Friday, September 23, 2016

85. Space is Limited for a Free One-Time Acrylic Art Class

Bob and a few of his friends. Photo by Nancy Dalverny.
UPDATE October 29, 2016:  The free acrylic art class described below was a complete success and a pleasure to teach.  We had a roomful of both aspiring and experienced artists willing to try a new medium.  From what I saw, talent was in abundance!  My many thanks to Nancy Dalverny, Marilyn Wempa, the Monroeville Arts Council and UMPS East for making this event possible.  The MAC sponsors a free art workshop each spring and autumn with rotating artists sharing their skills and talents. Follow for information on future events!

Thursday, September 1, 2016

84. Youngest Elected Official - No More!

In my previous post of August 19, 2009 (8. Youngest Elected Official in the History of the State of Tennessee) I wrote about my experience in August, 1974, when I was elected as Shelby County Constable while at the age of 18 years, 6 months.  I felt fairly secure about my title because the voting age was only changed from 21 to 18 by the 26th Amendment in 1971.  Before that, those younger than 21 could not even vote, much less run for public office.  I also knew that under the state statutes, all positions at the state and county level required you to be at least 21 years of age.  The only exceptions were the position for constable and for county ranger.  Shortly after my election, the 1977 Tennessee Constitutional Convention (on which my father served) changed the state constitution to eliminate these two positions (although I later learned that the constable position was somehow reinstated in some counties). So, only in the last 45 years could anyone younger than 21 run for public office.  Since then I have not found on the internet anyone in Tennessee who was elected to public office at a younger age.  That is, until now.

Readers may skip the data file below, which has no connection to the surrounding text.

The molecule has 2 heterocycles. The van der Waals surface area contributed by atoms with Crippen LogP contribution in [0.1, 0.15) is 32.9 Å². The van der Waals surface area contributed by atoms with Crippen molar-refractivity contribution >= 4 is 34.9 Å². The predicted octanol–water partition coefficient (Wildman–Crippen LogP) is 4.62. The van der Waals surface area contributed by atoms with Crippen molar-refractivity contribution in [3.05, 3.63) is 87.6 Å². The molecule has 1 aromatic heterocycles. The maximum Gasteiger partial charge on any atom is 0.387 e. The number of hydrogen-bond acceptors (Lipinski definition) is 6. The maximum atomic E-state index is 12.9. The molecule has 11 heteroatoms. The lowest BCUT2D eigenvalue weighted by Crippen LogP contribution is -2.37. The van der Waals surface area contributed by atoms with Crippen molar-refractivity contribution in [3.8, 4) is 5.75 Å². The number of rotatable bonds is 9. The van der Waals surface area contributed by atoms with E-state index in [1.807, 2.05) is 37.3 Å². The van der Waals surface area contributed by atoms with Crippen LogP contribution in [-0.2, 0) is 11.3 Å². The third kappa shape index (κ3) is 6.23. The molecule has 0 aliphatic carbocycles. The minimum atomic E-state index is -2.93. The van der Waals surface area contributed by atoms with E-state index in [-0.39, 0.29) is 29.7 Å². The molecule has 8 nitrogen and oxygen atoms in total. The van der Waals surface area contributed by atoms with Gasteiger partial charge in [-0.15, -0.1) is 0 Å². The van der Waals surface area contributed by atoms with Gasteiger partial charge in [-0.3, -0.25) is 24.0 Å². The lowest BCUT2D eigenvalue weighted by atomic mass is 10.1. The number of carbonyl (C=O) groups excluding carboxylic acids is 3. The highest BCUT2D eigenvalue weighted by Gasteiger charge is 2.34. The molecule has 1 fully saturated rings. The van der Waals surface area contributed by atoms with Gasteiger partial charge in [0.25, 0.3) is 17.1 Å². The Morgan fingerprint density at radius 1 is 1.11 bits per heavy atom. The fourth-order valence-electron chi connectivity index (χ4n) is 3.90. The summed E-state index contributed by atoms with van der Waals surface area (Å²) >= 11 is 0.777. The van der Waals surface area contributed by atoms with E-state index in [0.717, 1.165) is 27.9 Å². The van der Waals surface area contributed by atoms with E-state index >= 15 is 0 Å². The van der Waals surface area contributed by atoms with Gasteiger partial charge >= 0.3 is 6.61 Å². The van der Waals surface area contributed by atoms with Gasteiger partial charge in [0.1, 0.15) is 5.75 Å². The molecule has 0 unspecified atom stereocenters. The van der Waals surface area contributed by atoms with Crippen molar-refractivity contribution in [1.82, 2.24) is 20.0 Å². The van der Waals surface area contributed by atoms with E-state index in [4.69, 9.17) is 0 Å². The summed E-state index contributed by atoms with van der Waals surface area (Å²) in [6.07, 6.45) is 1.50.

Apparently, this summer, Mr. Bailey Hufstetler, at the age of 18 years, 4 months, was elected to a seat on the Spring City Commission in Rhea County, Tennessee. Here is a newspaper article about his election.

Based on what I know right now, I am forced to pass the mantle of "Youngest Elected Official in the History of the State of Tennessee" on to Mr. Hufstetler.  It is a title I have carried these past 42 years and I am more than happy to bestow it upon a new generation.  It is also fitting that I do so now as I just recently retired from the practice of law after over three decades of service to the people of Tennessee, West Virginia and Pennsylvania (more on that at  

Mr. Hufstetler, congratulations on your election to the Spring City Commission.  I hope you enjoy your tenure there and that you will be a positive influence on the commission for the people of your community.